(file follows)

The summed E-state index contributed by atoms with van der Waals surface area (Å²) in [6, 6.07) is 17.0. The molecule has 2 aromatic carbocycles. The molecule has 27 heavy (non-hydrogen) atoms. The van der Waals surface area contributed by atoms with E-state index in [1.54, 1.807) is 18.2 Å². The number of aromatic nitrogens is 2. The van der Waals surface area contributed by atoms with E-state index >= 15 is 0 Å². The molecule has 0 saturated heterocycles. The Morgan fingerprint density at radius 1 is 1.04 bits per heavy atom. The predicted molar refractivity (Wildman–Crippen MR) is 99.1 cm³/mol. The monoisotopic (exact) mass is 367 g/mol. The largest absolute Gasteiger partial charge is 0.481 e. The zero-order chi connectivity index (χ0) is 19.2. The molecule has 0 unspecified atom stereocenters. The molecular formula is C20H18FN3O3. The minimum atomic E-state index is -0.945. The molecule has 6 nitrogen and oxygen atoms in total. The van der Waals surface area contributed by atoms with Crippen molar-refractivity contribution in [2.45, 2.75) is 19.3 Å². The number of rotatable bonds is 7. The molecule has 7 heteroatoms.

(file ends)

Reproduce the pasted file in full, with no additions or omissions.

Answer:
The summed E-state index contributed by atoms with van der Waals surface area (Å²) in [6, 6.07) is 17.0. The molecule has 2 aromatic carbocycles. The molecule has 27 heavy (non-hydrogen) atoms. The van der Waals surface area contributed by atoms with E-state index in [1.54, 1.807) is 18.2 Å². The number of aromatic nitrogens is 2. The van der Waals surface area contributed by atoms with E-state index >= 15 is 0 Å². The molecule has 0 saturated heterocycles. The Morgan fingerprint density at radius 1 is 1.04 bits per heavy atom. The predicted molar refractivity (Wildman–Crippen MR) is 99.1 cm³/mol. The monoisotopic (exact) mass is 367 g/mol. The largest absolute Gasteiger partial charge is 0.481 e. The zero-order chi connectivity index (χ0) is 19.2. The molecule has 0 unspecified atom stereocenters. The molecular formula is C20H18FN3O3. The minimum atomic E-state index is -0.945. The molecule has 6 nitrogen and oxygen atoms in total. The van der Waals surface area contributed by atoms with Crippen molar-refractivity contribution in [2.45, 2.75) is 19.3 Å². The number of rotatable bonds is 7. The molecule has 7 heteroatoms.